June 9, 2016 by Lyn Thorne-Alder
“Don’t you ‘cousin’ me, you ridiculous girl. You have no more right to call me cousin than a weasel does to a goat.”
Enrie kept a pleasant smile on her face. “Lady Ilonilarrona, yes? How might we help you?”
“Associate Governor. And you are Nerenarie, yes? The daughter of… oh, someone unimportant, I’m sure?”
There were worse insults, but not many. It was an effort to keep from shouting, and Enrie’s smile had faded. “I’m Enerenarie, daughter of Diplomats Arezhlyiarezha-Utezh and Utezhyutezen-Arezh, yes. Is there something we can help you with?”
The woman leaned down until she was barely a thumb’s width from Enrie’s face and hissed. “You can give me the damn treaty.”
Her parents would have been proud of her. Enrie kept her expression calm and her voice level. “I’m sorry, Associate Governor. What treaty is that? I have some notes on historically important treaties from our Introduction to History class, but those are just notes. And my parents certainly didn’t entrust me with any treaties when I came to school…”
“I know you’re not all that bright, and you clearly have no sense of self-preservation, but don’t try to lie to me, girl. Where did you put the treaty?”
Well, at least now Lovdyo’s cryptic remarks made more sense. “I don’t have any treaties, cousin,” Enrie answered levelly. “I’m sorry if that’s not helpful.”
“Do you have any idea what I could do to you?” The woman’s hiss was low and barbed. Enrie ignored it and hoped that Taikie and Saydrie could do the same.
“I do not,” Enrie admitted quietly. “It’s said I’m not very bright, after all. But I can make a few guesses.” She looked Lady Ilonilarrona in the eye. “But it doesn’t matter. I can’t produce a treaty I don’t have and, if I did, the law and school regulations say that I would go through the House Monitor and the Head of School first.”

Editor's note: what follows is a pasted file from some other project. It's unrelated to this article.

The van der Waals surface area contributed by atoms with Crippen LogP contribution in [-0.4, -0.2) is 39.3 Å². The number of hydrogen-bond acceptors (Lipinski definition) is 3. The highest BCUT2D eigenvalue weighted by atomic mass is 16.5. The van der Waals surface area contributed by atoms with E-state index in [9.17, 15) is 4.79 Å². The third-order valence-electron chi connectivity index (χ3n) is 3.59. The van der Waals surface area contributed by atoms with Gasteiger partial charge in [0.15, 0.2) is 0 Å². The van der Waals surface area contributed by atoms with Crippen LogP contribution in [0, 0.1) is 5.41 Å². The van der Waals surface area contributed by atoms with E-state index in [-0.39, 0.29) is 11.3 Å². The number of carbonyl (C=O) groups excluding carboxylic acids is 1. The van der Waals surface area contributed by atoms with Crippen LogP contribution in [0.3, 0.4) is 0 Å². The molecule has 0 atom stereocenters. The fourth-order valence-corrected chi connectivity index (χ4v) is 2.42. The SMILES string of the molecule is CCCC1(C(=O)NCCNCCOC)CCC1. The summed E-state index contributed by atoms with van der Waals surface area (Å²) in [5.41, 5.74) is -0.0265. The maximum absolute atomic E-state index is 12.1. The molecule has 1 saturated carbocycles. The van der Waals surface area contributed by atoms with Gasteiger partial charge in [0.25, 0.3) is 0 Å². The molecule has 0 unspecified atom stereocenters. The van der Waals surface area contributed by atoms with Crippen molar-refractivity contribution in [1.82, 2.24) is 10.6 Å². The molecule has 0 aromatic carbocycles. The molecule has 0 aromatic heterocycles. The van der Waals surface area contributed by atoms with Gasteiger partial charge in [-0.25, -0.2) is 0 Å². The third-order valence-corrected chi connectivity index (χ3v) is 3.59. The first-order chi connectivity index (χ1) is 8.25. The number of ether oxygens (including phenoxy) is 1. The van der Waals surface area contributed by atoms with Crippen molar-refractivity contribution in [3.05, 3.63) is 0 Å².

“Regulations,” the woman sneered. “This from the girl who put a pissing goat atop a dormitory tower.”
“It was quite a nice goat, wasn’t it? But it wasn’t my doing. I’m in Diplomacy house, not engineering.” How long could she keep this up? What would the woman do to her? More importantly, exactly how powerful was she… or, if not her, how powerful were her connections?
“Don’t you dare play the innocent with me, you little brat. I know you’ve been jockeying for position here — Ulani told me that much — and I know you’ve got the staff wrapped around your little finger. But that won’t help you when the Governors get involved.”
When. “I’m sorry, Associate Governor,” Enrie’s voice was beginning to get brittle, but it ought to be. The woman had insulted her over and over again. “But if you’ve misplaced a treaty, shouldn’t the Governors already be involved? This doesn’t really seem like a matter for an associate governor to the Bitrani enclaves. The treaty regarding that is on display in the palace in Lannamer, isn’t it?”
The woman lifted her hand to slap Enrie. The table moved as all five of her friends stood up.